Dark heart of Midlothian

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ALLAN GUTHRIE CERTAINLY knows how to write an attention-grabbing opening to a novel. In this scintillating fourth outing from the Edinburgh-based noir writer, a couple come home to find someone decapitating a naked corpse in a bathtub in their sitting room. Before the end of the first chapter we have another corpse on our hands, and all of this really only acts as a prelude to the glorious mayhem about to come over the next 300 pages.

Guthrie is the best noir writer in the country at the moment, and easily a match for America's finest in the genre. He is adept at getting inside the minds of his lowlife characters, and the lack of any moral centre to his fiction turns it into a white-knuckle ride through a lawless wasteland where anything goes.

Essentially this is a tale of retribution, as two violent families slug it out through a series of astonishing set pieces to avenge deaths and right wrongs, as they see it.

Andy Park is a fireraiser and thief who, along with his daughter Effie and her boyfriend Martin, think they can get their own back on a crooked businessman whom they suspect of having had Martin's father killed. The Parks also think they can make a little money into the bargain, which would help pay for full-time care for Andy's brain-damaged wife.

Tommy Savage is the crooked businessman in question who, along with his brother Phil, acting as the brawn to his brains, refuses to get taken for a chump in a blackmail scam. When news of a murder comes to him, he realises he's not dealing with a lightweight, but he still thinks he can handle things.

He's wrong, as is Park when he thinks his plans are foolproof. Indeed, a running theme of Savage Night is the lack of slick professionalism in the wrongdoings to hand. Too often in drama and fiction, bad guys are portrayed as effective killing machines, and it's refreshing, not to mention unnerving, to read about the occasionally hapless exploits of Guthrie's characters, about the logistical problems associated with murder, abduction, torture and the disposal of bodies.

Added to all this, Guthrie makes his main character, Park, haemophobic – that is, he passes out at the slightest sight of blood. This adds a further level of complexity to the story which, along with other moments of singular idiocy or simply pure bad luck, has a vein of purest black humour running through it.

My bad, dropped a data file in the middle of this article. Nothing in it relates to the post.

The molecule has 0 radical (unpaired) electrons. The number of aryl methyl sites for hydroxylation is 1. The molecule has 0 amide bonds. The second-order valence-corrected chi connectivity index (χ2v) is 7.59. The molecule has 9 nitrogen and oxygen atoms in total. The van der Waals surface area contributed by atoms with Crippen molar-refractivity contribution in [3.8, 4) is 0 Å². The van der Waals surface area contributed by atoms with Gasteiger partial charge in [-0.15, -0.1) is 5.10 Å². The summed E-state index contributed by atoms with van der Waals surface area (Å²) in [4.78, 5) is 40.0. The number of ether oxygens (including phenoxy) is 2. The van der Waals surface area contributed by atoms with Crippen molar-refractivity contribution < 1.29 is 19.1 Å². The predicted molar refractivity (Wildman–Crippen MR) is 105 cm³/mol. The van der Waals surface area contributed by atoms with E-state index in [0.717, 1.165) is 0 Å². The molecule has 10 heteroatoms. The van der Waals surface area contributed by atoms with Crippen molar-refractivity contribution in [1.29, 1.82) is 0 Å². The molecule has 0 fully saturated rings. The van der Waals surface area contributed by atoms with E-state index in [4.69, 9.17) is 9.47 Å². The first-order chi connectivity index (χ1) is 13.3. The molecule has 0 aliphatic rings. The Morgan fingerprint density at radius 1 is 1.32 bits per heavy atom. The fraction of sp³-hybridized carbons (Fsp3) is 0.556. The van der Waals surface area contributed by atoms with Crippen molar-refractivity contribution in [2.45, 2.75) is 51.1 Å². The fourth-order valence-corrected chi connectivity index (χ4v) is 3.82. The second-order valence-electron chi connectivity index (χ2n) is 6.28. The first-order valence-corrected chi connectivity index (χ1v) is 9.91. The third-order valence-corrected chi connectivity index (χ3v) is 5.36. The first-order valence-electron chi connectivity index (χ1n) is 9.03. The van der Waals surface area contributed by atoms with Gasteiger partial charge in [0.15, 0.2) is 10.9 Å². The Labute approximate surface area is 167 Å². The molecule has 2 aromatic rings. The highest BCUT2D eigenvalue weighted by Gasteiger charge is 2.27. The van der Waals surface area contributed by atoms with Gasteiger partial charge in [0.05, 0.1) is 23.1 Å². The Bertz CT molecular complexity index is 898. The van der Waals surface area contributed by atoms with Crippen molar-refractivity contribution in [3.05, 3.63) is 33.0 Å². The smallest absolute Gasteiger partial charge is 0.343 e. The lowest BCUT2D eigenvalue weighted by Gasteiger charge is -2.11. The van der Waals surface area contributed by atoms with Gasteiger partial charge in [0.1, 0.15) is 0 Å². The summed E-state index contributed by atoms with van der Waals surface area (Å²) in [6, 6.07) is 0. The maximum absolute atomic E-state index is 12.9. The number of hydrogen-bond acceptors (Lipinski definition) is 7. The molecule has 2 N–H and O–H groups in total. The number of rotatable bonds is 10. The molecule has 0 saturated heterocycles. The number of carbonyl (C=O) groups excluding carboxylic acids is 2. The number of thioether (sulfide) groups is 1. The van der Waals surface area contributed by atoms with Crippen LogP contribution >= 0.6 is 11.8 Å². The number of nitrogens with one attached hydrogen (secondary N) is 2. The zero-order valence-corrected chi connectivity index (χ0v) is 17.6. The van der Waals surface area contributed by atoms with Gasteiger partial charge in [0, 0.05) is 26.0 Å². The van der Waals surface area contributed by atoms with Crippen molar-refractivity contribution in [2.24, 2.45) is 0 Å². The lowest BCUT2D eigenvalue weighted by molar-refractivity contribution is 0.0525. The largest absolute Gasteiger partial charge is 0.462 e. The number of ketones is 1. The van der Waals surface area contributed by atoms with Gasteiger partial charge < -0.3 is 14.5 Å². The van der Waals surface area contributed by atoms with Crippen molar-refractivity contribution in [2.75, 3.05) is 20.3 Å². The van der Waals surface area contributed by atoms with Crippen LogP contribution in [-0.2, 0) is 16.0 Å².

As the body count gets higher, more members of each family become involved in a cycle of violence that leads to an inevitably tragic end for almost everybody involved. Indeed, there are moments when Savage Night has the feel of an Elizabethan tragedy about it. Without giving too much away, the ending could easily be a gruesome updating of Hamlet or Macbeth, but with samurai swords, handguns, petrol-soaked arson and bone-crunching violence.

But while a lot of the action is extreme, Guthrie is careful not to make any of his characters evil for the sake of it. He switches between umpteen different narrative points of view, and is skilful at creating rounded characters with their own motivations and desires, in the space of just a few short sentences.

No one in Savage Night does bad things for no reason, but because they have been forced into a situation where there is little or no alternative. That is the key to Guthrie's success as a writer: he can create a brutal and compelling mess of a situation, but it's one that seems inevitable – his characters seem doomed from the start, and they often know it, but there's nothing they can do to alter what is to come.

One small criticism is that, in an effort to streamline the action, he forgoes any lengthy descriptive passages. This occasionally means his individual scenes are not as vividly depicted as his characters and their motivations, but that is a minor problem in what is another thrilling journey into the dark heart of Scotland's capital.

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